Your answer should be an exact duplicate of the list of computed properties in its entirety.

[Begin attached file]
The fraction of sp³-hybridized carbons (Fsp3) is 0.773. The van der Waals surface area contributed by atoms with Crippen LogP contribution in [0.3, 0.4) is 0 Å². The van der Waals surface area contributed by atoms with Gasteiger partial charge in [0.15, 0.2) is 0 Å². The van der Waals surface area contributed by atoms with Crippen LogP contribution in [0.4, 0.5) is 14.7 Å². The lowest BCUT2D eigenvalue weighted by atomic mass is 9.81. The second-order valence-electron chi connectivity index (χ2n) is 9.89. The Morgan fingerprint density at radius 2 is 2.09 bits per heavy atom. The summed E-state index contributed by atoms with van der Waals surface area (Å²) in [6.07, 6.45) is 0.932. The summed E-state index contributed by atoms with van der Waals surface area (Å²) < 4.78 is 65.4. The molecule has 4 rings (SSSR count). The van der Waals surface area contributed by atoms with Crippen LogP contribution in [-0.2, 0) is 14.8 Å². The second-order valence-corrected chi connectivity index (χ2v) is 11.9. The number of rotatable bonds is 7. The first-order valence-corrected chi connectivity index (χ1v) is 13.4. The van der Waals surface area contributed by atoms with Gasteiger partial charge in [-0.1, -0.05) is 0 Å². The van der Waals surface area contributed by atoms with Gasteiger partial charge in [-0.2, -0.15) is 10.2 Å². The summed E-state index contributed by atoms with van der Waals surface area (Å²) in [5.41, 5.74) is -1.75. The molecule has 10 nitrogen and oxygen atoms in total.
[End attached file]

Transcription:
The fraction of sp³-hybridized carbons (Fsp3) is 0.773. The van der Waals surface area contributed by atoms with Crippen LogP contribution in [0.3, 0.4) is 0 Å². The van der Waals surface area contributed by atoms with Gasteiger partial charge in [0.15, 0.2) is 0 Å². The van der Waals surface area contributed by atoms with Crippen LogP contribution in [0.4, 0.5) is 14.7 Å². The lowest BCUT2D eigenvalue weighted by atomic mass is 9.81. The second-order valence-electron chi connectivity index (χ2n) is 9.89. The Morgan fingerprint density at radius 2 is 2.09 bits per heavy atom. The summed E-state index contributed by atoms with van der Waals surface area (Å²) in [6.07, 6.45) is 0.932. The summed E-state index contributed by atoms with van der Waals surface area (Å²) < 4.78 is 65.4. The molecule has 4 rings (SSSR count). The van der Waals surface area contributed by atoms with Crippen LogP contribution in [-0.2, 0) is 14.8 Å². The second-order valence-corrected chi connectivity index (χ2v) is 11.9. The number of rotatable bonds is 7. The first-order valence-corrected chi connectivity index (χ1v) is 13.4. The van der Waals surface area contributed by atoms with Gasteiger partial charge in [-0.1, -0.05) is 0 Å². The van der Waals surface area contributed by atoms with Gasteiger partial charge in [-0.2, -0.15) is 10.2 Å². The summed E-state index contributed by atoms with van der Waals surface area (Å²) in [5.41, 5.74) is -1.75. The molecule has 10 nitrogen and oxygen atoms in total.